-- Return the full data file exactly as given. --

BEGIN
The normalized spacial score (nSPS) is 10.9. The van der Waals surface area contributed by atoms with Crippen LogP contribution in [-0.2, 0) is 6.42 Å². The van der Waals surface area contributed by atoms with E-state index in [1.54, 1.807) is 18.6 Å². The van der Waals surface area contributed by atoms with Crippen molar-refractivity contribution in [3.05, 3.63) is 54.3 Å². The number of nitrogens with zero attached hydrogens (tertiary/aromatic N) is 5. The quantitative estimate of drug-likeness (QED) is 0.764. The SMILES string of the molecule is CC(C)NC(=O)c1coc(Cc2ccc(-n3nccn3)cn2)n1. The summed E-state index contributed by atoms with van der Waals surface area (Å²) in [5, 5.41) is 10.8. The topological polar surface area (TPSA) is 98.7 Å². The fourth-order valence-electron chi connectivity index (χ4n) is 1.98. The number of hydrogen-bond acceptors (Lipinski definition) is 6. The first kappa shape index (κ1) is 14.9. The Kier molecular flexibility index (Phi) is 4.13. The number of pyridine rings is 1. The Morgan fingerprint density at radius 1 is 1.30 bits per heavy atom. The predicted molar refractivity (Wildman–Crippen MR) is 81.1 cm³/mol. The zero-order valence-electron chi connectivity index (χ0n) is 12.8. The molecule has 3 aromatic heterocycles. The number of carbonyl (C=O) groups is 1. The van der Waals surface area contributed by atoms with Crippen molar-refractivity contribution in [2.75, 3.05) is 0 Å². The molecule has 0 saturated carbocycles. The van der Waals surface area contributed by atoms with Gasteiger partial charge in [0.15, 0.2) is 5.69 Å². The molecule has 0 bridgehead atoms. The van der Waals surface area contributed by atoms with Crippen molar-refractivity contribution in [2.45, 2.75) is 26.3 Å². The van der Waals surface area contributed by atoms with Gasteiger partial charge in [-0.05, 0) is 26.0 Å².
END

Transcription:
The normalized spacial score (nSPS) is 10.9. The van der Waals surface area contributed by atoms with Crippen LogP contribution in [-0.2, 0) is 6.42 Å². The van der Waals surface area contributed by atoms with E-state index in [1.54, 1.807) is 18.6 Å². The van der Waals surface area contributed by atoms with Crippen molar-refractivity contribution in [3.05, 3.63) is 54.3 Å². The number of nitrogens with zero attached hydrogens (tertiary/aromatic N) is 5. The quantitative estimate of drug-likeness (QED) is 0.764. The SMILES string of the molecule is CC(C)NC(=O)c1coc(Cc2ccc(-n3nccn3)cn2)n1. The summed E-state index contributed by atoms with van der Waals surface area (Å²) in [5, 5.41) is 10.8. The topological polar surface area (TPSA) is 98.7 Å². The fourth-order valence-electron chi connectivity index (χ4n) is 1.98. The number of hydrogen-bond acceptors (Lipinski definition) is 6. The first kappa shape index (κ1) is 14.9. The Kier molecular flexibility index (Phi) is 4.13. The number of pyridine rings is 1. The Morgan fingerprint density at radius 1 is 1.30 bits per heavy atom. The predicted molar refractivity (Wildman–Crippen MR) is 81.1 cm³/mol. The zero-order valence-electron chi connectivity index (χ0n) is 12.8. The molecule has 3 aromatic heterocycles. The number of carbonyl (C=O) groups is 1. The van der Waals surface area contributed by atoms with Crippen molar-refractivity contribution in [2.75, 3.05) is 0 Å². The molecule has 0 saturated carbocycles. The van der Waals surface area contributed by atoms with Gasteiger partial charge in [0.15, 0.2) is 5.69 Å². The molecule has 0 bridgehead atoms. The van der Waals surface area contributed by atoms with Crippen molar-refractivity contribution in [2.45, 2.75) is 26.3 Å². The van der Waals surface area contributed by atoms with Gasteiger partial charge in [-0.05, 0) is 26.0 Å².